First Im­pres­sions

A strong fam­ily art con­nec­tion helped de­velop this comic artist’s nat­u­ral skills

ImagineFX - - Contents -

Paolo Rivera talks comic art.

Where did you grow up, and when did you re­alise you had a tal­ent for paint­ing?

I grew up in Day­tona Beach, FL, sur­rounded by mul­lets, NASCAR, mo­tor­cy­cles, Catholic school, rock and rap. My par­ents opened an art sup­ply store when I was a year old, and I started draw­ing at two (so they tell me). I used mostly pen­cils and mark­ers – not a whole lot of paint­ing un­til much later.

Did your up­bring­ing in­flu­ence your style of paint­ing?

I didn’t try to paint se­ri­ously un­til high school. I be­came ob­sessed with Alex Ross’s art, who prob­a­bly had the big­gest in­flu­ence on me, stylis­ti­cally. But I was in love with comics and car­toons as well, so it was a pretty broad spec­trum. My mom did fram­ing and sold posters at the store, so I was sur­rounded by more clas­si­cal in­flu­ences as well. With her de­gree in tex­tiles, she made sure I had some un­der­stand­ing of colour the­ory and de­sign (and am­ple Hal­loween cos­tumes). My dad, who cur­rently inks my work, would prob­a­bly have liked to be a fine artist, but air­brushed to pay the bills.

Did you nat­u­rally grav­i­tate to­wards the comics in­dus­try?

There was never re­ally any other op­tion for me. We were about an hour away from Dis­ney World, so peo­ple would al­ways ask if I would work for them when I grew up. Although I had no in­ten­tion, fate had other plans for me. My dad scared me away from an­i­ma­tion (tons of work, not enough glory) but didn’t scare me enough to keep me away from pen­cilling (tons of work, glory to match).

How has the field of comics changed since your time in the in­dus­try?

I con­sider my­self very lucky when it comes to tim­ing. I had the ben­e­fit of the in­ter­net to get me a job, but the field wasn’t so crowded, es­pe­cially when it came to comic book pain­ters. Nowa­days, it’s never been eas­ier to get your work out there – and be­cause of that, the com­pe­ti­tion has never been higher. I started at Marvel a year be­fore I grad­u­ated from art school. I’d like to think I could still break in now on my own merit, but I think it would’ve taken much, much longer. But aside from some very sur­face-level tech­no­log­i­cal ad­vances, the fun­da­men­tals haven’t changed. The best part is up­load­ing art in­stead of mail­ing it. I can re­send a cor­rupted file, but there’s one Doc­tor Doom paint­ing that I’ll never get back.

What’s been the high­light of your ca­reer so far? Any low points?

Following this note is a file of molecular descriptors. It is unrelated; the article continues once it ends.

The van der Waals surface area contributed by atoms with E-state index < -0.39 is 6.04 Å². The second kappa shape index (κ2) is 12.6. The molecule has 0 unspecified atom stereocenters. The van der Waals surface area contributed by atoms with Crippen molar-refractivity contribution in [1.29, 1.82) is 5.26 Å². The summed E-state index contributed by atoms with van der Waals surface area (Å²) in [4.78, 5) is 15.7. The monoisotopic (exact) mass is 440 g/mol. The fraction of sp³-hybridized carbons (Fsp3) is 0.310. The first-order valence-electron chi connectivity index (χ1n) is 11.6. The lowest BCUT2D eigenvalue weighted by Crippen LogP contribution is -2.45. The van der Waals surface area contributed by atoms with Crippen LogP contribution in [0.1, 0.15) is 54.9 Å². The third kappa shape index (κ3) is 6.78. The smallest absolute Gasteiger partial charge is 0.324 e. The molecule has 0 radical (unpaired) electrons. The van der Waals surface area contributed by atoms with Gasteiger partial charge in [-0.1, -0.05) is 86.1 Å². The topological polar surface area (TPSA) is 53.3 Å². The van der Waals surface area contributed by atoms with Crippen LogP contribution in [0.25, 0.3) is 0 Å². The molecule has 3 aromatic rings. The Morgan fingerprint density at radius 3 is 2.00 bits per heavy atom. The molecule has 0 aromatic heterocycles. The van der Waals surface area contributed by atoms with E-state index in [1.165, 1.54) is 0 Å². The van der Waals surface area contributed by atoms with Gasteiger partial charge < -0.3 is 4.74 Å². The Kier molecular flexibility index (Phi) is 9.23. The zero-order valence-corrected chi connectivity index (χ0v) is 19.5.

It’s pretty tough to beat the whole ex­pe­ri­ence of be­ing on Dare­devil. The whole team was amaz­ing, I got to work with my dad, and we all got a ton of recog­ni­tion for just do­ing our job. I’ve had great ex­pe­ri­ences since then, but that was a per­fect storm (the good kind). No low points… yet!

What’s been your most chal­leng­ing com­mis­sion or as­sign­ment?

I’d have to say my first is­sue of Spi­der-Man (Spec­tac­u­lar #14 with Paul Jenk­ins). I’ve done more tech­ni­cally de­mand­ing work since, but at the time, that was the hard­est I’d ever worked for an ex­tended pe­riod of time. I can count on one hand the num­ber of times I went out­side dur­ing that three-and-a-half month pe­riod. I stopped shav­ing, stopped show­er­ing and sur­vived on Oreo cook­ies. I also got fat. “A bit roly poly,” as my editor later told me.

How regularly do you pro­duce your sculp­tures?

Not enough! The last real sculpt I did was my wed­ding cake top­per back in 2013. Prior to that, I did a Mary Jane ma­que­tte in 2010. Now I seem to only do dig­i­tal ma­que­ttes, and they’re never very de­tailed – just enough to get the pro­por­tions right as a draw­ing ref­er­ence.

What ad­vice would you give to your younger self?

“Just wait. You’ll find the girl of your dreams. Here’s her ad­dress.” Ac­tu­ally, maybe that’s a bad idea. Pro­fes­sion­ally speak­ing, I’d tell my­self to con­cen­trate on draw­ing rather than paint­ing… but I prob­a­bly wouldn’t lis­ten.

How would you sum up your work, in un­der 10 words?

I’d like to think the best is yet to come.

Paolo spent over 10 years at Marvel, be­fore leav­ing to be­come an in­de­pen­dent comic artist. He’s won Eis­ner and Har­vey awards for his work.

I had the ben­e­fit of the in­ter­net to get me a job, but the field wasn’t so crowded

MARVEL 75TH AN­NIVER­SARY “Tom Brevoort, who was my first Marvel editor, gave me the idea for this one.”

WOLVER­INES PLAY­ING POKER “This was part of the Wolver­ine Art Ap­pre­ci­a­tion month. I wish I could do more.”

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